I call on historians to dedicate their precious few hours of spare time to improving Wikipedia; as an incentive, I call on administrators to integrate Wikipedia contributions into the publication requirements for tenure.
Pastplay: Teaching and Learning History with Technology. The fourth book from the digitalculturebooks imprint of the University of Michigan Press, Pastplay includes a wide range of essays, all available online for free. T. Mills Kelly reflects on his historical methods course which resulted in a historical hoax, “the last American pirate,” declared one of the 10 biggest hoaxes in Wikipedia’s first ten years. Matthew Kirschenbaum discusses if board games work better than computer games for teaching history. The book's chapters cover successful combinations of play, technology, and history. Yet, many are wary, as a "playful approach to teaching and learning with technology can seem like the worst of all possible worlds: the coupling of strategies developed for entertainment with tools created for commerce." [more inside]
Random Article. Bunny Ultramod likes hit "random page" on Wikipedia and sometimes he reports what he finds there. [via mefi projects]
"The 'Undue Weight' of Truth on Wikipedia" - When historian Timothy Messer-Kruse attempted to edit the Wikipedia article on the Haymarket Affair he ran up against the project's policies and editors. Besides the coverage by Messer-Kruse about his two years trying to edit the article in The Chronicle, linked above, the story has spilled out into other media outlets. An article in The Atlantic, an NPR segment with Messer-Kruse and Andrew Lih, a Reddit thread, Bigthink, and others have chimed in on the situation. Lengthy discussion, and a "good article reassessment", has resulted on Wikipedia.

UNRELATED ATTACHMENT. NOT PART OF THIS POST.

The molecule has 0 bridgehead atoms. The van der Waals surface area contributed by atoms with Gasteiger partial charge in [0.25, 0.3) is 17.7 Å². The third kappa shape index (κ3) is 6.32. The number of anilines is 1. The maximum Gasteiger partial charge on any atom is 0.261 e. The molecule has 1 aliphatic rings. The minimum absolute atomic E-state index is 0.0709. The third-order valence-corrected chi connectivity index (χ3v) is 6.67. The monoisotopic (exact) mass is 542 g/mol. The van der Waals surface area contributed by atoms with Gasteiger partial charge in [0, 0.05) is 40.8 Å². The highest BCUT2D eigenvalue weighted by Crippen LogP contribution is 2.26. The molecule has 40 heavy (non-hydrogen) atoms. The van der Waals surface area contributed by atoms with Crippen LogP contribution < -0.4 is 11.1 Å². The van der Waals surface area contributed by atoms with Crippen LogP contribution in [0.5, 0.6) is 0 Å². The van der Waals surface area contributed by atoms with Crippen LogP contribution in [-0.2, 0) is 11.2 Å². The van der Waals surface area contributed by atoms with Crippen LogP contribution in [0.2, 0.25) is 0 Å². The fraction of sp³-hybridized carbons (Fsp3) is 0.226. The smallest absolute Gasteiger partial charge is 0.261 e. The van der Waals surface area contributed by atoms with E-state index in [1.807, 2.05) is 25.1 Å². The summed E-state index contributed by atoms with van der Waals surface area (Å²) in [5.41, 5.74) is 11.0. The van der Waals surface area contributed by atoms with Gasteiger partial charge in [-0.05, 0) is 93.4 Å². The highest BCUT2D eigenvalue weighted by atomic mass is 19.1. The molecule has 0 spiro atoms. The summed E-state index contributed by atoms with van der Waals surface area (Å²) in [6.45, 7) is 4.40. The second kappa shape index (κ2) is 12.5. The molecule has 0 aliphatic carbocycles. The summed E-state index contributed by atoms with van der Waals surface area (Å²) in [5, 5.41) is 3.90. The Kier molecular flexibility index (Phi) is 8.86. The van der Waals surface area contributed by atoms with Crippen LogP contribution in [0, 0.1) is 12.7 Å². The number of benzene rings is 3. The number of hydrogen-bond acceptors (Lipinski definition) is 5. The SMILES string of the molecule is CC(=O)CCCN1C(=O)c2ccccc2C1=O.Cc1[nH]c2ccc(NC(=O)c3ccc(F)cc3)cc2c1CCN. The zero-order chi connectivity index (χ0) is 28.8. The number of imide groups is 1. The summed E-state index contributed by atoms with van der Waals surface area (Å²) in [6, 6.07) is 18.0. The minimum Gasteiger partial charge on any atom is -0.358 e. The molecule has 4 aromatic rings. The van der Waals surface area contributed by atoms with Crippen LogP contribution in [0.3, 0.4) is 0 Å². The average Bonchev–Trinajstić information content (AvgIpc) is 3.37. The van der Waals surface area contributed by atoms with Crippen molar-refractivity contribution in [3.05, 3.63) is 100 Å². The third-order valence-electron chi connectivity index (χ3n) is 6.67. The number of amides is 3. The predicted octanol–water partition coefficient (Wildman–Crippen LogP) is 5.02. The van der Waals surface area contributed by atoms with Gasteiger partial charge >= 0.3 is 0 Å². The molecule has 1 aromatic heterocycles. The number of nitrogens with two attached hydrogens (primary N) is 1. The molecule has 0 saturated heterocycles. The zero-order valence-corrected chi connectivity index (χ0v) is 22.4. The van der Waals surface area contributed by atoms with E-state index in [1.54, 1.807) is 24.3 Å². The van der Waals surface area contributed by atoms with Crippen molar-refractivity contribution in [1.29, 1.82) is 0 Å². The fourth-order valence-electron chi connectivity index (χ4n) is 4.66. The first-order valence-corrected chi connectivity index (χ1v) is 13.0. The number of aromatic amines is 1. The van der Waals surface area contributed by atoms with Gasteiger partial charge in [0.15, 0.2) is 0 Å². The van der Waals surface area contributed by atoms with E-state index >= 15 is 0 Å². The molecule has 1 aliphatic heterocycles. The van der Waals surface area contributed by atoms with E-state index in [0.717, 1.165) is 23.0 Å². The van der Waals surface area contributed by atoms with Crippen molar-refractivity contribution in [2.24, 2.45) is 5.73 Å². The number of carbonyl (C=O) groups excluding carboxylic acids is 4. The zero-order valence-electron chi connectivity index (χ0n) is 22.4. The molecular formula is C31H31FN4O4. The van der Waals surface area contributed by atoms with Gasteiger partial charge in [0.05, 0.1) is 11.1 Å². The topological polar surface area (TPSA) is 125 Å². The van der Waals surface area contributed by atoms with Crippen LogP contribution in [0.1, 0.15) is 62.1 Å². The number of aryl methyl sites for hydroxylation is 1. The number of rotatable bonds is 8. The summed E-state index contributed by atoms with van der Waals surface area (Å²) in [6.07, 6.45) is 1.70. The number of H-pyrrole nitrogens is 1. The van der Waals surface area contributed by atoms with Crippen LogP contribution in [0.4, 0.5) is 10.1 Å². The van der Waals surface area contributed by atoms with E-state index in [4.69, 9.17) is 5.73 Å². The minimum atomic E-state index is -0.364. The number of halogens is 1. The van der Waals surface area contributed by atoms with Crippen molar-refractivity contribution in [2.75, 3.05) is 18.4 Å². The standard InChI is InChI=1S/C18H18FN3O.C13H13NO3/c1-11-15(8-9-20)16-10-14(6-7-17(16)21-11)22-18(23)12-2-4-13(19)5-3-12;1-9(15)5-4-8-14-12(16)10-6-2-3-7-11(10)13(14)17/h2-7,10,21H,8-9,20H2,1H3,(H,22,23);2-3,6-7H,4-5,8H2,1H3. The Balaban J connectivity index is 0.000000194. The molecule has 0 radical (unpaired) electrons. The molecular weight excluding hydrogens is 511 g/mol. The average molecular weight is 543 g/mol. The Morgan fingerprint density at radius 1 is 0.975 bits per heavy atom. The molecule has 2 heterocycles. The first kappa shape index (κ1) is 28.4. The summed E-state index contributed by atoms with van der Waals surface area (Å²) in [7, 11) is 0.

"Many Wikipedia articles are tagged with geographic coordinates. Many have references to historic events. Cross referencing these two subsets and plotting them year on year adds up to a dynamic visualization of Wikipedia's view of world history." Via curiosity counts.
Everybody knows TVTropes is the best and most time-killing-est way to learn about the clichés and archetypes that permeate modern media. But dear reader, there is so much more. Enter Useful Notes. Originally created as a place for tropers to pool factual information as a writing aid, the subsite has quietly grown into a small wiki of its own -- a compendium of crowdsourced wisdom on a staggering array of topics, all written in the site's signature brand of lighthearted snark. Though it reads like an irreverent and informal Wikipedia, its articles act as genuinely useful primers to complex and obscure topics alike, all in service of the project's five goals: "To debunk common media stereotypes; to help you understand some media better; to educate, inform and sometimes entertain; to promote peace and understanding (maybe); and... to facilitate world domination." Sounds about right. Click inside for bountiful highlights... if you dare. [more inside]
The Victoria and Albert Museum is using crowdsourcing to determine the best images, crops and enlargements of items in its online database. [more inside]
New Books In History. Historian Marshall Poe talks with other historians about their newly published books. [more inside]